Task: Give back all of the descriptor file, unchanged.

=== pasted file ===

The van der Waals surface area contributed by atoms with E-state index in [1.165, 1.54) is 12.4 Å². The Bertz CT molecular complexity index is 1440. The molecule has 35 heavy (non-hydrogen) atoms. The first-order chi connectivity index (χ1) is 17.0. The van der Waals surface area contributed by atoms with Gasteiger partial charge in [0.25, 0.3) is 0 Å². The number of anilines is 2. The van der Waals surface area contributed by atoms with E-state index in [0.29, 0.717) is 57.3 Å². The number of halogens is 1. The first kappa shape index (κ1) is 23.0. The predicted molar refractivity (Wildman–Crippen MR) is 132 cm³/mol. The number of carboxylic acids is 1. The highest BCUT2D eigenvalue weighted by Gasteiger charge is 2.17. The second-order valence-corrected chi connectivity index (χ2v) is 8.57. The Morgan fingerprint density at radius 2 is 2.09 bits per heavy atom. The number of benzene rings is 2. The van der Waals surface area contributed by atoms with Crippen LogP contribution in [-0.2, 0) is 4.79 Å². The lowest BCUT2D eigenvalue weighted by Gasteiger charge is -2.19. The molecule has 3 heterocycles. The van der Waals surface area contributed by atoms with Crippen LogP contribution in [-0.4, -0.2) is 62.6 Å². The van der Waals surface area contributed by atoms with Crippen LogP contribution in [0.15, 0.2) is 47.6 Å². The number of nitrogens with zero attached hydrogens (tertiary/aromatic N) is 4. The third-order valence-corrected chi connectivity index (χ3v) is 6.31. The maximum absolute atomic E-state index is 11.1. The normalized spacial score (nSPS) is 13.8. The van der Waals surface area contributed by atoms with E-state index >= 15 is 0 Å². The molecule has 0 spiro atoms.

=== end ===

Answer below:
The van der Waals surface area contributed by atoms with E-state index in [1.165, 1.54) is 12.4 Å². The Bertz CT molecular complexity index is 1440. The molecule has 35 heavy (non-hydrogen) atoms. The first-order chi connectivity index (χ1) is 17.0. The van der Waals surface area contributed by atoms with Gasteiger partial charge in [0.25, 0.3) is 0 Å². The number of anilines is 2. The van der Waals surface area contributed by atoms with E-state index in [0.29, 0.717) is 57.3 Å². The number of halogens is 1. The first kappa shape index (κ1) is 23.0. The predicted molar refractivity (Wildman–Crippen MR) is 132 cm³/mol. The number of carboxylic acids is 1. The highest BCUT2D eigenvalue weighted by Gasteiger charge is 2.17. The second-order valence-corrected chi connectivity index (χ2v) is 8.57. The Morgan fingerprint density at radius 2 is 2.09 bits per heavy atom. The number of benzene rings is 2. The van der Waals surface area contributed by atoms with Crippen LogP contribution in [-0.2, 0) is 4.79 Å². The lowest BCUT2D eigenvalue weighted by Gasteiger charge is -2.19. The molecule has 3 heterocycles. The van der Waals surface area contributed by atoms with Crippen LogP contribution in [-0.4, -0.2) is 62.6 Å². The van der Waals surface area contributed by atoms with Crippen LogP contribution in [0.15, 0.2) is 47.6 Å². The number of nitrogens with zero attached hydrogens (tertiary/aromatic N) is 4. The third-order valence-corrected chi connectivity index (χ3v) is 6.31. The maximum absolute atomic E-state index is 11.1. The normalized spacial score (nSPS) is 13.8. The van der Waals surface area contributed by atoms with E-state index >= 15 is 0 Å². The molecule has 0 spiro atoms.